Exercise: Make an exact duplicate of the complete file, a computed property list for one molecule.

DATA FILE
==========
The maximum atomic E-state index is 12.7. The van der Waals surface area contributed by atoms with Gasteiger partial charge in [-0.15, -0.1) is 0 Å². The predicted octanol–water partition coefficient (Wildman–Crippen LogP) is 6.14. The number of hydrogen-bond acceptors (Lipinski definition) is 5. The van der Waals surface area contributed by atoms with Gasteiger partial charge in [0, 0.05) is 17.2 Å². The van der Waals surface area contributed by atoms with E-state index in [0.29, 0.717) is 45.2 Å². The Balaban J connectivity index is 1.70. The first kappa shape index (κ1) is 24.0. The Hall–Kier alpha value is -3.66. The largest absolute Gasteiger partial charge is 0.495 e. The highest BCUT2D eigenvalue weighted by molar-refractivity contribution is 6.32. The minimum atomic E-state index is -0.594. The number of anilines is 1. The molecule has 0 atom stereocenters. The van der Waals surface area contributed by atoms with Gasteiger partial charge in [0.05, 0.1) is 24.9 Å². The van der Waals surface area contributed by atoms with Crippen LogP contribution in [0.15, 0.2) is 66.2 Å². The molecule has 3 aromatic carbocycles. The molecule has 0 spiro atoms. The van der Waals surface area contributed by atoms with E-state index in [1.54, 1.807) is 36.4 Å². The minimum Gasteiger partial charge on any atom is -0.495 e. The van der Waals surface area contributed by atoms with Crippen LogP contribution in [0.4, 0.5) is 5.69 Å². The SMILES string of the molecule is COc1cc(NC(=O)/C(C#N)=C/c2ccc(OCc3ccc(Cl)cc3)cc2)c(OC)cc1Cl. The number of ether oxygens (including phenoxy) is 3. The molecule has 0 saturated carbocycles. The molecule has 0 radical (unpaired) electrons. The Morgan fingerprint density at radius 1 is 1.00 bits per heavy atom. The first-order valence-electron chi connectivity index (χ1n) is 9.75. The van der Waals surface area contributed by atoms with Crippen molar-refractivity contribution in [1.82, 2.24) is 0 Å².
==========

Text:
The maximum atomic E-state index is 12.7. The van der Waals surface area contributed by atoms with Gasteiger partial charge in [-0.15, -0.1) is 0 Å². The predicted octanol–water partition coefficient (Wildman–Crippen LogP) is 6.14. The number of hydrogen-bond acceptors (Lipinski definition) is 5. The van der Waals surface area contributed by atoms with Gasteiger partial charge in [0, 0.05) is 17.2 Å². The van der Waals surface area contributed by atoms with E-state index in [0.29, 0.717) is 45.2 Å². The Balaban J connectivity index is 1.70. The first kappa shape index (κ1) is 24.0. The Hall–Kier alpha value is -3.66. The largest absolute Gasteiger partial charge is 0.495 e. The highest BCUT2D eigenvalue weighted by molar-refractivity contribution is 6.32. The minimum atomic E-state index is -0.594. The number of anilines is 1. The molecule has 0 atom stereocenters. The van der Waals surface area contributed by atoms with Gasteiger partial charge in [0.05, 0.1) is 24.9 Å². The van der Waals surface area contributed by atoms with Crippen LogP contribution in [0.15, 0.2) is 66.2 Å². The molecule has 3 aromatic carbocycles. The molecule has 0 spiro atoms. The van der Waals surface area contributed by atoms with E-state index in [1.54, 1.807) is 36.4 Å². The minimum Gasteiger partial charge on any atom is -0.495 e. The van der Waals surface area contributed by atoms with Crippen LogP contribution in [0.4, 0.5) is 5.69 Å². The SMILES string of the molecule is COc1cc(NC(=O)/C(C#N)=C/c2ccc(OCc3ccc(Cl)cc3)cc2)c(OC)cc1Cl. The number of ether oxygens (including phenoxy) is 3. The molecule has 0 saturated carbocycles. The molecule has 0 radical (unpaired) electrons. The Morgan fingerprint density at radius 1 is 1.00 bits per heavy atom. The first-order valence-electron chi connectivity index (χ1n) is 9.75. The van der Waals surface area contributed by atoms with Crippen molar-refractivity contribution in [1.82, 2.24) is 0 Å².